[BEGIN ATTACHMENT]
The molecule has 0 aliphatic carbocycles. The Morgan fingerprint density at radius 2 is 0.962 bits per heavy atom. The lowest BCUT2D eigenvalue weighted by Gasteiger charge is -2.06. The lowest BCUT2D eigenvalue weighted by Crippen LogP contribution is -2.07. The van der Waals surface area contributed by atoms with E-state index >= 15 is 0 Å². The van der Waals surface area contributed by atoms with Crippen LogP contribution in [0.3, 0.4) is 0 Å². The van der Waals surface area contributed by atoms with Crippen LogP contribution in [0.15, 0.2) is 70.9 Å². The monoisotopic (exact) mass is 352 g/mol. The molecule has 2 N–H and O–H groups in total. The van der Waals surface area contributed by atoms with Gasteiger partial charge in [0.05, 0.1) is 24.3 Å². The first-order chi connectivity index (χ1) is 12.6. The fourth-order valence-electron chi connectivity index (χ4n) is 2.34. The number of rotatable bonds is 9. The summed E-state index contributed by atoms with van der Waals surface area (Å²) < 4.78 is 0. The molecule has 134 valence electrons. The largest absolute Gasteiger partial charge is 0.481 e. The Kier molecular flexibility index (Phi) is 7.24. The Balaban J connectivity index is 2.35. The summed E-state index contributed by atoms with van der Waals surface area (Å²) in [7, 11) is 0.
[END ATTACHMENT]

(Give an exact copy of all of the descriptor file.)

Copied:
The molecule has 0 aliphatic carbocycles. The Morgan fingerprint density at radius 2 is 0.962 bits per heavy atom. The lowest BCUT2D eigenvalue weighted by Gasteiger charge is -2.06. The lowest BCUT2D eigenvalue weighted by Crippen LogP contribution is -2.07. The van der Waals surface area contributed by atoms with E-state index >= 15 is 0 Å². The van der Waals surface area contributed by atoms with Crippen LogP contribution in [0.3, 0.4) is 0 Å². The van der Waals surface area contributed by atoms with Crippen LogP contribution in [0.15, 0.2) is 70.9 Å². The monoisotopic (exact) mass is 352 g/mol. The molecule has 2 N–H and O–H groups in total. The van der Waals surface area contributed by atoms with Gasteiger partial charge in [0.05, 0.1) is 24.3 Å². The first-order chi connectivity index (χ1) is 12.6. The fourth-order valence-electron chi connectivity index (χ4n) is 2.34. The number of rotatable bonds is 9. The summed E-state index contributed by atoms with van der Waals surface area (Å²) < 4.78 is 0. The molecule has 134 valence electrons. The largest absolute Gasteiger partial charge is 0.481 e. The Kier molecular flexibility index (Phi) is 7.24. The Balaban J connectivity index is 2.35. The summed E-state index contributed by atoms with van der Waals surface area (Å²) in [7, 11) is 0.